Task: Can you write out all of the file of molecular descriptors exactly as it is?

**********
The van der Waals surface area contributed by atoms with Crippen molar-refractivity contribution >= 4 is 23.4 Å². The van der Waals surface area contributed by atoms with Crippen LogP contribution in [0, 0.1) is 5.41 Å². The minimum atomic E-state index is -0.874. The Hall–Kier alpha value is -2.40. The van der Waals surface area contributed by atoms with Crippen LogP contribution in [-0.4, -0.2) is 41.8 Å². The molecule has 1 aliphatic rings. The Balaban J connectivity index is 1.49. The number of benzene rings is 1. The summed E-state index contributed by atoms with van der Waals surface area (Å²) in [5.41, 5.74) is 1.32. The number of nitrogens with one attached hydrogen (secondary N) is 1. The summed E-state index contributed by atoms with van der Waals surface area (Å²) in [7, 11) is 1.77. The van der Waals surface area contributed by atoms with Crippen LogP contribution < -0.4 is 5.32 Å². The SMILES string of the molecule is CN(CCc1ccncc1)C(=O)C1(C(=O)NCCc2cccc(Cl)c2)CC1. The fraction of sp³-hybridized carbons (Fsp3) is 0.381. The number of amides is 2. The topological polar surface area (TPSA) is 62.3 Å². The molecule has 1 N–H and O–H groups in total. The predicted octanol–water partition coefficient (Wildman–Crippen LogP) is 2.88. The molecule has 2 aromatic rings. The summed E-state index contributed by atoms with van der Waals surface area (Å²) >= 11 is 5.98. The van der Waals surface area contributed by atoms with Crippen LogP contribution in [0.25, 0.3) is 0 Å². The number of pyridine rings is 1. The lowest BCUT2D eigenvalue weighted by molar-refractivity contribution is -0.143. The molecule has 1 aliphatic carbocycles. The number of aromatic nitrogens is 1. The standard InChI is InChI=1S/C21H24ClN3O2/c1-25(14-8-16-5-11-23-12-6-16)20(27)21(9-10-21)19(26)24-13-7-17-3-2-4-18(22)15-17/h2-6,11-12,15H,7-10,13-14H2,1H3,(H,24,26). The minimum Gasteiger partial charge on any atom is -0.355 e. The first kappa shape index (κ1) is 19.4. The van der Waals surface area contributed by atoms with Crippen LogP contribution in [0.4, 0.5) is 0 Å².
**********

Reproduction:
The van der Waals surface area contributed by atoms with Crippen molar-refractivity contribution >= 4 is 23.4 Å². The van der Waals surface area contributed by atoms with Crippen LogP contribution in [0, 0.1) is 5.41 Å². The minimum atomic E-state index is -0.874. The Hall–Kier alpha value is -2.40. The van der Waals surface area contributed by atoms with Crippen LogP contribution in [-0.4, -0.2) is 41.8 Å². The molecule has 1 aliphatic rings. The Balaban J connectivity index is 1.49. The number of benzene rings is 1. The summed E-state index contributed by atoms with van der Waals surface area (Å²) in [5.41, 5.74) is 1.32. The number of nitrogens with one attached hydrogen (secondary N) is 1. The summed E-state index contributed by atoms with van der Waals surface area (Å²) in [7, 11) is 1.77. The van der Waals surface area contributed by atoms with Crippen LogP contribution < -0.4 is 5.32 Å². The SMILES string of the molecule is CN(CCc1ccncc1)C(=O)C1(C(=O)NCCc2cccc(Cl)c2)CC1. The fraction of sp³-hybridized carbons (Fsp3) is 0.381. The number of amides is 2. The topological polar surface area (TPSA) is 62.3 Å². The molecule has 1 N–H and O–H groups in total. The predicted octanol–water partition coefficient (Wildman–Crippen LogP) is 2.88. The molecule has 2 aromatic rings. The summed E-state index contributed by atoms with van der Waals surface area (Å²) >= 11 is 5.98. The van der Waals surface area contributed by atoms with Crippen LogP contribution in [0.25, 0.3) is 0 Å². The number of pyridine rings is 1. The lowest BCUT2D eigenvalue weighted by molar-refractivity contribution is -0.143. The molecule has 1 aliphatic carbocycles. The number of aromatic nitrogens is 1. The standard InChI is InChI=1S/C21H24ClN3O2/c1-25(14-8-16-5-11-23-12-6-16)20(27)21(9-10-21)19(26)24-13-7-17-3-2-4-18(22)15-17/h2-6,11-12,15H,7-10,13-14H2,1H3,(H,24,26). The minimum Gasteiger partial charge on any atom is -0.355 e. The first kappa shape index (κ1) is 19.4. The van der Waals surface area contributed by atoms with Crippen LogP contribution in [0.4, 0.5) is 0 Å².